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Developing and Evaluating JIApp: Acceptability and Usability of a Smartphone App System to Improve Self-Management in Young People With Juvenile Idiopathic Arthritis

Cai, RA; Beste, D; Chaplin, H; Varakliotis, S; Suffield, L; Josephs, F; Sen, D; ... Eleftheriou, D; + view all (2017) Developing and Evaluating JIApp: Acceptability and Usability of a Smartphone App System to Improve Self-Management in Young People With Juvenile Idiopathic Arthritis. JMIR Mhealth Uhealth , 5 (8) , Article e121. 10.2196/mhealth.7229. Green open access

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Abstract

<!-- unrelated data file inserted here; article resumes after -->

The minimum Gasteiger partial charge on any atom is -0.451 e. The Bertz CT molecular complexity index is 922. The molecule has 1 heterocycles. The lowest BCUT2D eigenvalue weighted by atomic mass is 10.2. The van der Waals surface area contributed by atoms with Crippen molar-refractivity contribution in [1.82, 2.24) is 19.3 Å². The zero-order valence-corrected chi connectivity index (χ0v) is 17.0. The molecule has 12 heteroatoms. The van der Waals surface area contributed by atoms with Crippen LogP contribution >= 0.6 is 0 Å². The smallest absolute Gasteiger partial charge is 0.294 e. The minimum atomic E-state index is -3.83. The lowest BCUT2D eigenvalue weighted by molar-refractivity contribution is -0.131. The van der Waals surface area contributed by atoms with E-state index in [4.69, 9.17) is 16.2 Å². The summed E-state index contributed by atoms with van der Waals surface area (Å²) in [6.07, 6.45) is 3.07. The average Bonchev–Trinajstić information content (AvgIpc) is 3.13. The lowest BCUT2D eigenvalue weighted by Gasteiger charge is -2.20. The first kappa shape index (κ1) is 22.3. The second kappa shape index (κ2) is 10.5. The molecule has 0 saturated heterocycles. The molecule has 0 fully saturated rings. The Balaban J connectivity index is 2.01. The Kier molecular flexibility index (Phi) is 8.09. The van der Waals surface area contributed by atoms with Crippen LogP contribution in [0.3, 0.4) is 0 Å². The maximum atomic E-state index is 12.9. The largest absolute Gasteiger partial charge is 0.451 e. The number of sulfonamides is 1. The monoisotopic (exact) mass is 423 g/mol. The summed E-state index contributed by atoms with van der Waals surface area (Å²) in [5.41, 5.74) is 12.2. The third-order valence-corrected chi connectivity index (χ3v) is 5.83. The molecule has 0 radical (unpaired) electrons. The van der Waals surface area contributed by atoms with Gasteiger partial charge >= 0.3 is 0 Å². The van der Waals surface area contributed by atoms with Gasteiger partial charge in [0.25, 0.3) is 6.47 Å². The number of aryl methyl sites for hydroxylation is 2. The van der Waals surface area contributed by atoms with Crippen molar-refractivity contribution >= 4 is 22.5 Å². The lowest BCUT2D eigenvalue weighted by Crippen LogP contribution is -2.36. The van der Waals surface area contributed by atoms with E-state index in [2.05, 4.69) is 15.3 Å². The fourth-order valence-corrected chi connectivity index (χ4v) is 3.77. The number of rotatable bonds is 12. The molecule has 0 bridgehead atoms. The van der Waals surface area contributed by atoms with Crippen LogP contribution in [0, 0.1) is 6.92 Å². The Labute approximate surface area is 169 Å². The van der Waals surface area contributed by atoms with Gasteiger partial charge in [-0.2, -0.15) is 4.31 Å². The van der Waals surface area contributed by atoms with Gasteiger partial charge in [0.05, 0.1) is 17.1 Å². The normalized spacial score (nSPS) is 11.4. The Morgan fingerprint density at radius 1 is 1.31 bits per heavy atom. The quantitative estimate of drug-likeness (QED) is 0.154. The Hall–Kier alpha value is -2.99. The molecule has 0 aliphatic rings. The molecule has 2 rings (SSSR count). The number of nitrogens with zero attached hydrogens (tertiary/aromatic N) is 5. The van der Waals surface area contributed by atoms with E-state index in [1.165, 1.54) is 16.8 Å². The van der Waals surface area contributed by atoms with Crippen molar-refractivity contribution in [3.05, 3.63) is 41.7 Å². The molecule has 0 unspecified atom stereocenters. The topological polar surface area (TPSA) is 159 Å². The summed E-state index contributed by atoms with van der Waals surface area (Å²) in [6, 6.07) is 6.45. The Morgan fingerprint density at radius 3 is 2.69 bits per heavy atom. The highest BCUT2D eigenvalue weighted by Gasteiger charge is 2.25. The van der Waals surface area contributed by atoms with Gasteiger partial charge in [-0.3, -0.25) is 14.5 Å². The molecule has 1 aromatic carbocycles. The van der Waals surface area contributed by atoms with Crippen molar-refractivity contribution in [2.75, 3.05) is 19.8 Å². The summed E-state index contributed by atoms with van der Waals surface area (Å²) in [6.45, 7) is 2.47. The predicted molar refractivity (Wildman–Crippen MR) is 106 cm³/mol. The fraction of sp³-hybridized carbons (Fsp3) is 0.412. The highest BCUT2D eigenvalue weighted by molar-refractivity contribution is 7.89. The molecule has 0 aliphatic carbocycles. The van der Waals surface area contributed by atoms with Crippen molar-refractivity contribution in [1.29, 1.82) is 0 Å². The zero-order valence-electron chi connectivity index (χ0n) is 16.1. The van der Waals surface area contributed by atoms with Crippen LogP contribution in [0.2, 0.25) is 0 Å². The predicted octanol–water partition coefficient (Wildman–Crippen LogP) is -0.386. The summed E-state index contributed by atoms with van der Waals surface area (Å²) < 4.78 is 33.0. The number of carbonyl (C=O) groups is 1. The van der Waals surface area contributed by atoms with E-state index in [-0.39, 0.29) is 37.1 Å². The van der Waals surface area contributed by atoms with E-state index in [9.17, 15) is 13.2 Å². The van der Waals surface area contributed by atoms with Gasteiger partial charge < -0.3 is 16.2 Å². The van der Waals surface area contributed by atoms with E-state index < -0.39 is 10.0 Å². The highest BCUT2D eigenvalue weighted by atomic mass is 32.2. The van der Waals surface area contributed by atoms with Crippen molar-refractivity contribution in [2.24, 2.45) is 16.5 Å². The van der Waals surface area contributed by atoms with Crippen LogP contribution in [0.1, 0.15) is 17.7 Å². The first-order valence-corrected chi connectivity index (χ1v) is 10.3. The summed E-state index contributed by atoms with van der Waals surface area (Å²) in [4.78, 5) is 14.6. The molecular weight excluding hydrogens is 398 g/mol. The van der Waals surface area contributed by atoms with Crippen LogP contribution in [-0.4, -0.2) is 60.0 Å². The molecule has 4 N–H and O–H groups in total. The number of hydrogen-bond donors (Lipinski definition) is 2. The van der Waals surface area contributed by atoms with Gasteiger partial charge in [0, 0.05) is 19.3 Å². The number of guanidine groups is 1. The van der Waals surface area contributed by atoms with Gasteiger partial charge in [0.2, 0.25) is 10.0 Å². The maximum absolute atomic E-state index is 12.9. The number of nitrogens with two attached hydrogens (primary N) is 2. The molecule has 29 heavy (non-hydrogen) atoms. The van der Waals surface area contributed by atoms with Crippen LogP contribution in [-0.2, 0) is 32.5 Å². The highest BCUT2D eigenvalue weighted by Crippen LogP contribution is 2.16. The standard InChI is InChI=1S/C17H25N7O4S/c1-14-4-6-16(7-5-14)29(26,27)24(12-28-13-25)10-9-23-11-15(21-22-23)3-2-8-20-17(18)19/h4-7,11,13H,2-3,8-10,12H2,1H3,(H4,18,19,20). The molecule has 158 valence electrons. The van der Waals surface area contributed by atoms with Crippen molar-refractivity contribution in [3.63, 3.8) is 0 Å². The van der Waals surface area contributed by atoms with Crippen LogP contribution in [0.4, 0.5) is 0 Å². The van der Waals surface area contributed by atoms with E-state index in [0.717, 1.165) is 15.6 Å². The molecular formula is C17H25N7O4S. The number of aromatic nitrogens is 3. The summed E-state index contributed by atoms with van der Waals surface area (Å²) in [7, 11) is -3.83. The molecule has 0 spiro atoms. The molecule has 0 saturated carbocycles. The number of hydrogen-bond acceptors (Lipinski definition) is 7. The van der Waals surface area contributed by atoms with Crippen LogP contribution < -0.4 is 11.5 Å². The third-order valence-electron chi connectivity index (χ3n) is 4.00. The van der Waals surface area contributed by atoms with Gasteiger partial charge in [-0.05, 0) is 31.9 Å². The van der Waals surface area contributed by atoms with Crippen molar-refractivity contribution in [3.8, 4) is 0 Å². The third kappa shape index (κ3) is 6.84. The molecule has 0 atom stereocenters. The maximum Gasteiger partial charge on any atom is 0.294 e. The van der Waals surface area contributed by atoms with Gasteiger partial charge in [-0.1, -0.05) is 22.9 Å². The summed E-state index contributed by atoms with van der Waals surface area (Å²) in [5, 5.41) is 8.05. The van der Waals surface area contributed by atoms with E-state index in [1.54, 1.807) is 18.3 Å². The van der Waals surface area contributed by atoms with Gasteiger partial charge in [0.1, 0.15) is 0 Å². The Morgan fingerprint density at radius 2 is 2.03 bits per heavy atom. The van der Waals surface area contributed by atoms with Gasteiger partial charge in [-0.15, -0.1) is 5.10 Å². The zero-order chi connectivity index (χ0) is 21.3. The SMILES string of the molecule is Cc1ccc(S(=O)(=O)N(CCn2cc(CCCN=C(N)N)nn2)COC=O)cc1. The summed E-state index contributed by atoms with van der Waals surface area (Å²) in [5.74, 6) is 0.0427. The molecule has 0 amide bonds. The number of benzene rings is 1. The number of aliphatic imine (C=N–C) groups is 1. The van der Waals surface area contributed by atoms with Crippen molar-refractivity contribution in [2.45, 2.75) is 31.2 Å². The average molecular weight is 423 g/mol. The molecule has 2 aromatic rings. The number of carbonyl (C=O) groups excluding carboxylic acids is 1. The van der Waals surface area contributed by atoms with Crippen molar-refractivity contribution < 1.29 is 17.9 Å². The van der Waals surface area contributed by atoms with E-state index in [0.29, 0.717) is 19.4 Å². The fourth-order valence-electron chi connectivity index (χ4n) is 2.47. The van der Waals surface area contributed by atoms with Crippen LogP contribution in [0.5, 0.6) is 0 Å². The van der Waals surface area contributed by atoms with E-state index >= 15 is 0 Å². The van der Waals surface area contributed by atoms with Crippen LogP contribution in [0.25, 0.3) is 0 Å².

BACKGROUND: Flare-ups in juvenile idiopathic arthritis (JIA) are characterized by joint pain and swelling and often accompanied with fatigue, negative emotions, and reduced participation in activities. To minimize the impact of JIA on the physical and psychosocial development and well-being of young people (YP), it is essential to regularly monitor disease activity and side effects, as well as to support self-management such as adherence to treatment plans and engagement in general health-promoting behaviors. Smartphone technology has the potential to engage YP with their health care through convenient self-monitoring and easy access to information. In addition, having a more accurate summary of self-reported fluctuations in symptoms, behaviors, and psychosocial problems can help both YP and health care professionals (HCPs) better understand the patient's condition, identify barriers to self-management, and assess treatment effectiveness and additional health care needs. No comprehensive smartphone app has yet been developed in collaboration with YP with JIA, their parents, and HCPs involved in their care. OBJECTIVES: The objective of this study was to design, develop, and evaluate the acceptability and usability of JIApp, a self-management smartphone app system for YP with JIA and HCPs. METHODS: We used a qualitative, user-centered design approach involving YP, parents, and HCPs from the rheumatology team. The study was conducted in three phases: (1) phase I focused on developing consensus on the features, content, and design of the app; (2) phase II was used for further refining and evaluating the app prototype; and (3) phase III focused on usability testing of the app. The interview transcripts were analyzed using qualitative content analysis. RESULTS: A total of 29 YP (aged 10-23, median age 17) with JIA, 7 parents, and 21 HCPs were interviewed. Major themes identified as the ones that helped inform app development in phase I were: (1) remote monitoring of symptoms, well-being, and activities; (2) treatment adherence; and (3) education and support. During phase II, three more themes emerged that informed further refinement of the app prototype. These included (4) adapting a reward system to motivate end users for using the app; (5) design of the app interface; and (6) clinical practice integration. The usability testing during phase III demonstrated high rates of overall satisfaction and further affirmed the content validity of the app. CONCLUSIONS: We present the development and evaluation of a smartphone app to encourage self-management and engagement with health care for YP with JIA. The app was found to have high levels of acceptability and usability among YP and HCPs and has the potential to improve health care and outcomes for this age group. Future feasibility testing in a prospective study will firmly establish the reliability, efficacy, and cost-effectiveness of such an app intervention for patients with arthritis.